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Sci Rep. 2017; 7: 17941.
Published online 2017 December 20. doi:  10.1038/s41598-017-18336-4
PMCID: PMC5738386

Calcification Propensity of Serum is Independent of Excretory Renal Function

Abstract

Vascular calcification is a component of cardiovascular disease, which is leading cause of death in patients with chronic kidney disease (CKD). A functional assay (T50-test) measuring the propensity of human serum to calcify associates with mortality and cardiovascular events in CKD patients. Calcification propensity is known to increase with CKD stage. We investigated whether the T50 readout is directly dependent on excretory kidney function (eGFR) or rather explained by deranged parameters of bone and mineral metabolism in the course of CKD. T50, along with markers implicated in calcification and mineral metabolism, were measured in a cross-sectional cohort of 118 patients with CKD stage 1–5. Associations of T50 with measured parameters were analysed and partial correlations performed to test to which extent the association of T50 with eGFR can be attributed to variation of these parameters. T50 correlates with eGFR, but serum levels of phosphate and calcium largely explain this association. Phosphate, magnesium, fetuin A, albumin, bicarbonate, and serum cross-laps but not Parathyroid Hormone or Fibroblast Growth Factor 23 are associated with T50 in multivariate adjusted models. These findings indicate that T50 values depend mainly on the concentration of promoters and inhibitors of calcification in serum, but not excretory kidney function.

Introduction

Chronic kidney disease (CKD) is associated with increased all-cause and cardiovascular mortality1. Vascular calcification, which is part of a complex syndrome commonly referred to as chronic kidney disease – mineral bone disorder (CKD-MBD), is thought to be a major contributor to the excessively high cardiovascular risk in renal patients2,3. As renal function declines patients uniformly develop hyperphosphatemia, increased levels of parathyroid hormone (PTH) and fibroblast growth factor 23 (FGF23). All these factors have been associated with adverse clinical outcomes and increased mortality4,5.

Recently, a novel assay (T50-test) has been developed to measure the transformation time of amorphous to crystalline calciprotein particles at supersaturating conditions of calcium and phosphate6. T50 represents the time-point of half-maximal transformation of crystalline calciprotein particles (CPPs). Shorter T50 values in this assay are viewed as a reflection of increased calcification propensity of serum, whereas longer values indicate higher resistance of serum to calcification. Unlike merely measuring serum levels of parameters such as calcium, phosphate, PTH, and FGF23, T50 is a functional test that might better reflect the complex interplay of multiple components of the calcification defence system in serum.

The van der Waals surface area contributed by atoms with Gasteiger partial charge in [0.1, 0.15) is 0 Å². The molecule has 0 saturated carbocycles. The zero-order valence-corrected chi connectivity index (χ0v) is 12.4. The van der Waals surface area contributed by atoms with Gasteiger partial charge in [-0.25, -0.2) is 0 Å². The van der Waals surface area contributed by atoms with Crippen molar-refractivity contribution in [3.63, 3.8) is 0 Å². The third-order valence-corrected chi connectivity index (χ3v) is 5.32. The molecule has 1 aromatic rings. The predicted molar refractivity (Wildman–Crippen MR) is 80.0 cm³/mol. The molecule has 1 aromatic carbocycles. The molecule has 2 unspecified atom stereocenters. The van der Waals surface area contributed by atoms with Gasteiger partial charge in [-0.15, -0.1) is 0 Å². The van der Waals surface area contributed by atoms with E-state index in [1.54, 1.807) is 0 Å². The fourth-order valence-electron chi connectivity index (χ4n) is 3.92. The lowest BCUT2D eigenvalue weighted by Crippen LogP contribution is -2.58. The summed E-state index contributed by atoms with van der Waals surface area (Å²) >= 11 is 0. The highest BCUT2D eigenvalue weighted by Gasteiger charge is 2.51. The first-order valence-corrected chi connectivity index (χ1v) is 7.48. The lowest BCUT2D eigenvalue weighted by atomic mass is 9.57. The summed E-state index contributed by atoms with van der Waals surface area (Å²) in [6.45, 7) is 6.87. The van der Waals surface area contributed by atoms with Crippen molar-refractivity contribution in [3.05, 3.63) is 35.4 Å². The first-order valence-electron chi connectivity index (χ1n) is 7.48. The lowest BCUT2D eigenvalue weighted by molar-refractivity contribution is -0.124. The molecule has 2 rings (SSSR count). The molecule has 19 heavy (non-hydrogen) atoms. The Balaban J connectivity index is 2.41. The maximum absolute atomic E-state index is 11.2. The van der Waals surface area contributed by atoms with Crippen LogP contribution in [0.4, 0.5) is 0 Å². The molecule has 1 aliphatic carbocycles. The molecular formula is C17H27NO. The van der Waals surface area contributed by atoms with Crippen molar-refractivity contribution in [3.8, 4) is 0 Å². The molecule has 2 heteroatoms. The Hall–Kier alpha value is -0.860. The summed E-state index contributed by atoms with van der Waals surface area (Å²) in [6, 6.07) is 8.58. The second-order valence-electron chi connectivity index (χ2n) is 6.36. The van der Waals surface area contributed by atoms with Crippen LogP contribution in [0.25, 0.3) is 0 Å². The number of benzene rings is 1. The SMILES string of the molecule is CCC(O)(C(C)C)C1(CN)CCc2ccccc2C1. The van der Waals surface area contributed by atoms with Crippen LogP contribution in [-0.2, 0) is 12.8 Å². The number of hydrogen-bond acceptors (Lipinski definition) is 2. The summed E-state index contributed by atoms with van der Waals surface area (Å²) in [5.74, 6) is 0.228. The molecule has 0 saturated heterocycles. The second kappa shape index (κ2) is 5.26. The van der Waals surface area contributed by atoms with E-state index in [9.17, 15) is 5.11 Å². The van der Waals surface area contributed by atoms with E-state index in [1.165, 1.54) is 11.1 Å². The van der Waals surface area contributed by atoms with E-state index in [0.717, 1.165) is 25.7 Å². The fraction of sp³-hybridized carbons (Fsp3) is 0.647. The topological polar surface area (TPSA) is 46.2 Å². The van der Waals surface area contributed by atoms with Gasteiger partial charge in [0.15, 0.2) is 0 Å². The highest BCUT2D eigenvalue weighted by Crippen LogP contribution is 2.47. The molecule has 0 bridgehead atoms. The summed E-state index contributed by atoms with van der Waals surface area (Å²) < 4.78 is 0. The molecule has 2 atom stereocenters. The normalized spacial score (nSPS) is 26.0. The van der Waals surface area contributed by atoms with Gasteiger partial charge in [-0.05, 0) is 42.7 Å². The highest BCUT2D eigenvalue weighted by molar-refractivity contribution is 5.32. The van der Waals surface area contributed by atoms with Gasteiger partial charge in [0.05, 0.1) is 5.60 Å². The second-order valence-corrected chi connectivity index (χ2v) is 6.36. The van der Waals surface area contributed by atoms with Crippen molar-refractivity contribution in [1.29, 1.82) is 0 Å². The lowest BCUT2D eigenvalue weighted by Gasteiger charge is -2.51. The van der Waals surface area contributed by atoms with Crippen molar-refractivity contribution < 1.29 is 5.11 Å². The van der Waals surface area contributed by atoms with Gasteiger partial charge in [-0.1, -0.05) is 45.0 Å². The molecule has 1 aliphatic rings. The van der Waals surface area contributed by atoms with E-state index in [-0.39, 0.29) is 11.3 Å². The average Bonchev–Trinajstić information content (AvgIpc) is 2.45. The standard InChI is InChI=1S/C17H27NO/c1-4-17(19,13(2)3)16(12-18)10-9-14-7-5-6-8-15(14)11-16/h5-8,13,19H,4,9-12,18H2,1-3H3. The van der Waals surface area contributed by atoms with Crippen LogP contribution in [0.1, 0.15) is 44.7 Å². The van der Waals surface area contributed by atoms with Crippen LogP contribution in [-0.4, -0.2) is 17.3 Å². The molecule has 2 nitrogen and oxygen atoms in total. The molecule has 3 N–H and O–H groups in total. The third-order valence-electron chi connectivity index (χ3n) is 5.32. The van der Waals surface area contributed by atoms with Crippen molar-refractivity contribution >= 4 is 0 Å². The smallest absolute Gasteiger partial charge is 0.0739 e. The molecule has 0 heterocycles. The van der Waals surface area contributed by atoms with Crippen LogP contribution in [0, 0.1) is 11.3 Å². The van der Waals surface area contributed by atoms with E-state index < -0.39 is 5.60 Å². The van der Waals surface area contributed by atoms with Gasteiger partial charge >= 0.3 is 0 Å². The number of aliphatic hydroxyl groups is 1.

A series of studies encompassing 5103 individuals has demonstrated associations of T50 with cardiovascular events, cardiovascular mortality, and overall mortality in patients with advanced CKD, dialysis patients, as well as renal transplant recipients710. Like phosphate, PTH, and FGF23, T50 associates with glomerular filtration rate thereby linking impaired calcification resistance with kidney function decline. However, it is currently unclear whether this association is already sufficiently explained by abnormalities in mineral metabolism (such as hyperphosphatemia), which are the consequence of CKD or rather mediated by reduced nephron mass along with a large number of known and unknown uremic toxins. The aim of the study was to test whether the association between renal function and propensity for calcification can be explained by the integrated action of known promoters and inhibitors of calcification which are deranged as a result of impaired kidney function. In a first step, we characterized the relationship of parameters involved in mineral and bone metabolism with T50 in a regression model adjusted for renal function. We further estimated the quantitative role of excretory renal function per se on calcification propensity in light of the observed alterations of mineral metabolism markers in progressive stages of chronic kidney disease.

Results

118 patients with variable degrees of renal function impairment (estimated glomerular filtration rate (eGFR) range 113–6.6 ml/min/1.73 m2, median eGFR 37.8 ml/min/1.73 m2) were included in the study: diabetic nephropathy: 15; vascular nephropathy: 7; polycystic kidney disease: 11; glomerulonephritis: 27; interstitial nephritis: 1; other (HIV, tumour nephrectomy, systemic vasculitis, congenital ureteral disease and reflux, drug toxicity, cardiorenal - secondary due to heart failure, Alport syndrome): 28; undetermined aetiology: 29 (Table 1).

Table 1
Patient demographics.

Serum Fetuin A, serum magnesium (Mg), phosphate, and intact Fibroblast Growth Factor 23 (iFGF23) showed a statistically significant influence on T50 after adjusting for age, gender, and eGFR (Table 2) with a proportion of T50 variation explained by age, gender, eGFR and the respective marker above 30% (R2 > 0.3). There was also a significant influence of serum bicarbonate (HCO3), albumin, protein, 1, 25 dihydroxy-vitamin D3 (1,25(OH)2D), and cross-laps (CTX), albeit with lower importance (R2  0.3). No significant influence was found by total, ionized, and albumin-corrected calcium, PTH, c-terminal Fibroblast Growth Factor 23 (cFGF23), alkaline phosphatase, or other markers of bone turnover (Table 2). Based on well-established correlations of serum phosphate with FGF23, we further tested whether including phosphate in the adjusted model would alter our results11. After additional adjustment for phosphate, iFGF23 and 1,25(OH)2D were no longer significantly associated with T50, indicating that these relationships are mainly mediated by phosphate (Table S1).